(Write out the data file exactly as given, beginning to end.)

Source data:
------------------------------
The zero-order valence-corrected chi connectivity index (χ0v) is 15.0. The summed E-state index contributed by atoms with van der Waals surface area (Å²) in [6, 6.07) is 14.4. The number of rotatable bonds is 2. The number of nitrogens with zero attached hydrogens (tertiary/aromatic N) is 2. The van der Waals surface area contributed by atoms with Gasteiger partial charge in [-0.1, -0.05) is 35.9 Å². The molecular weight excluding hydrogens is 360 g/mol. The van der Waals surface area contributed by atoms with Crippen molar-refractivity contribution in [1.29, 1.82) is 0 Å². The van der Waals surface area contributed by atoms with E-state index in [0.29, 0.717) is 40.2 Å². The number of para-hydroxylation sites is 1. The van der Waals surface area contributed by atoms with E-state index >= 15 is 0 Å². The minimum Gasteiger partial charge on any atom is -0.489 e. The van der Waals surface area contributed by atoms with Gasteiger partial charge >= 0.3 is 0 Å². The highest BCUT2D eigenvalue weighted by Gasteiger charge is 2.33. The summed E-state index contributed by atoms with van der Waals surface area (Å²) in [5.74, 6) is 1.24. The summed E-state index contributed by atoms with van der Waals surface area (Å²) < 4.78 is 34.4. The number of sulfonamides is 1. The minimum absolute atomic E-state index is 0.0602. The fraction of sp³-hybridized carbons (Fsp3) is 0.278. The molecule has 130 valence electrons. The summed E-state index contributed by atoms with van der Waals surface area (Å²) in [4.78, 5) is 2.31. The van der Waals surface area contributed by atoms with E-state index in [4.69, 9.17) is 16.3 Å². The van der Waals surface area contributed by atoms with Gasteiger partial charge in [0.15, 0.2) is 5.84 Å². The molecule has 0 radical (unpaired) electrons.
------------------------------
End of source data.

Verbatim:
The zero-order valence-corrected chi connectivity index (χ0v) is 15.0. The summed E-state index contributed by atoms with van der Waals surface area (Å²) in [6, 6.07) is 14.4. The number of rotatable bonds is 2. The number of nitrogens with zero attached hydrogens (tertiary/aromatic N) is 2. The van der Waals surface area contributed by atoms with Gasteiger partial charge in [-0.1, -0.05) is 35.9 Å². The molecular weight excluding hydrogens is 360 g/mol. The van der Waals surface area contributed by atoms with Crippen molar-refractivity contribution in [1.29, 1.82) is 0 Å². The van der Waals surface area contributed by atoms with E-state index in [0.29, 0.717) is 40.2 Å². The number of para-hydroxylation sites is 1. The van der Waals surface area contributed by atoms with E-state index >= 15 is 0 Å². The minimum Gasteiger partial charge on any atom is -0.489 e. The van der Waals surface area contributed by atoms with Gasteiger partial charge >= 0.3 is 0 Å². The highest BCUT2D eigenvalue weighted by Gasteiger charge is 2.33. The summed E-state index contributed by atoms with van der Waals surface area (Å²) in [5.74, 6) is 1.24. The summed E-state index contributed by atoms with van der Waals surface area (Å²) < 4.78 is 34.4. The number of sulfonamides is 1. The minimum absolute atomic E-state index is 0.0602. The fraction of sp³-hybridized carbons (Fsp3) is 0.278. The molecule has 130 valence electrons. The summed E-state index contributed by atoms with van der Waals surface area (Å²) in [4.78, 5) is 2.31. The van der Waals surface area contributed by atoms with E-state index in [4.69, 9.17) is 16.3 Å². The van der Waals surface area contributed by atoms with Gasteiger partial charge in [0.15, 0.2) is 5.84 Å². The molecule has 0 radical (unpaired) electrons.